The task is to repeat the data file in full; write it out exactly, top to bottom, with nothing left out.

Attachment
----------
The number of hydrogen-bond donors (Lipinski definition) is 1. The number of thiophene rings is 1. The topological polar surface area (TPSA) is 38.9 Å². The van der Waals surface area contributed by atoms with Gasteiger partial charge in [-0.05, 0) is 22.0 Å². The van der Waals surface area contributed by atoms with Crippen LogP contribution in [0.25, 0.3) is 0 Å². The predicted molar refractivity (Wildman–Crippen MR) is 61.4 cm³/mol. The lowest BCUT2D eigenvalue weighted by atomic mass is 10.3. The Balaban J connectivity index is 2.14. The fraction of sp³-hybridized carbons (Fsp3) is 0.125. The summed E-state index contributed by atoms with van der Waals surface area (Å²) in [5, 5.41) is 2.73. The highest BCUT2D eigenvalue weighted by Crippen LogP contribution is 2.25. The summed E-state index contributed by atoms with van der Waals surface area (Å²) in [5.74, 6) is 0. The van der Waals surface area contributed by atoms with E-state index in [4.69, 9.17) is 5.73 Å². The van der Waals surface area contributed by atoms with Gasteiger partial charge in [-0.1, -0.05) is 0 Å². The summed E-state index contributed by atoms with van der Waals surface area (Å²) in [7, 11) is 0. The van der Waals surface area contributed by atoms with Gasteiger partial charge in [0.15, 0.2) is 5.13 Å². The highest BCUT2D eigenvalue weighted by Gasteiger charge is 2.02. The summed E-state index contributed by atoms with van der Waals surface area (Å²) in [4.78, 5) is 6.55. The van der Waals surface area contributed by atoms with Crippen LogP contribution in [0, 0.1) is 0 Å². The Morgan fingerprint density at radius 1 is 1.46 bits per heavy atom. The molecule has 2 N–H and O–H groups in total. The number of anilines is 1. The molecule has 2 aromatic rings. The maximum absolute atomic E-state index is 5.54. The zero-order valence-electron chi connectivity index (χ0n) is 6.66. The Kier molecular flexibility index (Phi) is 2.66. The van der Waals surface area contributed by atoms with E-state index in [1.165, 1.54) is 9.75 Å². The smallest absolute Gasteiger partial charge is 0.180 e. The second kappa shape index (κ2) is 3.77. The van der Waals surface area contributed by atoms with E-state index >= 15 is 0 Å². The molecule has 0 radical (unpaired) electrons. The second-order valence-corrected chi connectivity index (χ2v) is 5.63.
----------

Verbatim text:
The number of hydrogen-bond donors (Lipinski definition) is 1. The number of thiophene rings is 1. The topological polar surface area (TPSA) is 38.9 Å². The van der Waals surface area contributed by atoms with Gasteiger partial charge in [-0.05, 0) is 22.0 Å². The van der Waals surface area contributed by atoms with Crippen LogP contribution in [0.25, 0.3) is 0 Å². The predicted molar refractivity (Wildman–Crippen MR) is 61.4 cm³/mol. The lowest BCUT2D eigenvalue weighted by atomic mass is 10.3. The Balaban J connectivity index is 2.14. The fraction of sp³-hybridized carbons (Fsp3) is 0.125. The summed E-state index contributed by atoms with van der Waals surface area (Å²) in [5, 5.41) is 2.73. The highest BCUT2D eigenvalue weighted by Crippen LogP contribution is 2.25. The summed E-state index contributed by atoms with van der Waals surface area (Å²) in [5.74, 6) is 0. The van der Waals surface area contributed by atoms with E-state index in [4.69, 9.17) is 5.73 Å². The van der Waals surface area contributed by atoms with Gasteiger partial charge in [-0.1, -0.05) is 0 Å². The summed E-state index contributed by atoms with van der Waals surface area (Å²) in [7, 11) is 0. The van der Waals surface area contributed by atoms with Gasteiger partial charge in [0.15, 0.2) is 5.13 Å². The highest BCUT2D eigenvalue weighted by Gasteiger charge is 2.02. The summed E-state index contributed by atoms with van der Waals surface area (Å²) in [4.78, 5) is 6.55. The van der Waals surface area contributed by atoms with Crippen LogP contribution in [0, 0.1) is 0 Å². The Morgan fingerprint density at radius 1 is 1.46 bits per heavy atom. The molecule has 2 N–H and O–H groups in total. The number of anilines is 1. The molecule has 2 aromatic rings. The maximum absolute atomic E-state index is 5.54. The zero-order valence-electron chi connectivity index (χ0n) is 6.66. The Kier molecular flexibility index (Phi) is 2.66. The van der Waals surface area contributed by atoms with E-state index in [1.165, 1.54) is 9.75 Å². The smallest absolute Gasteiger partial charge is 0.180 e. The second kappa shape index (κ2) is 3.77. The van der Waals surface area contributed by atoms with E-state index >= 15 is 0 Å². The molecule has 0 radical (unpaired) electrons. The second-order valence-corrected chi connectivity index (χ2v) is 5.63.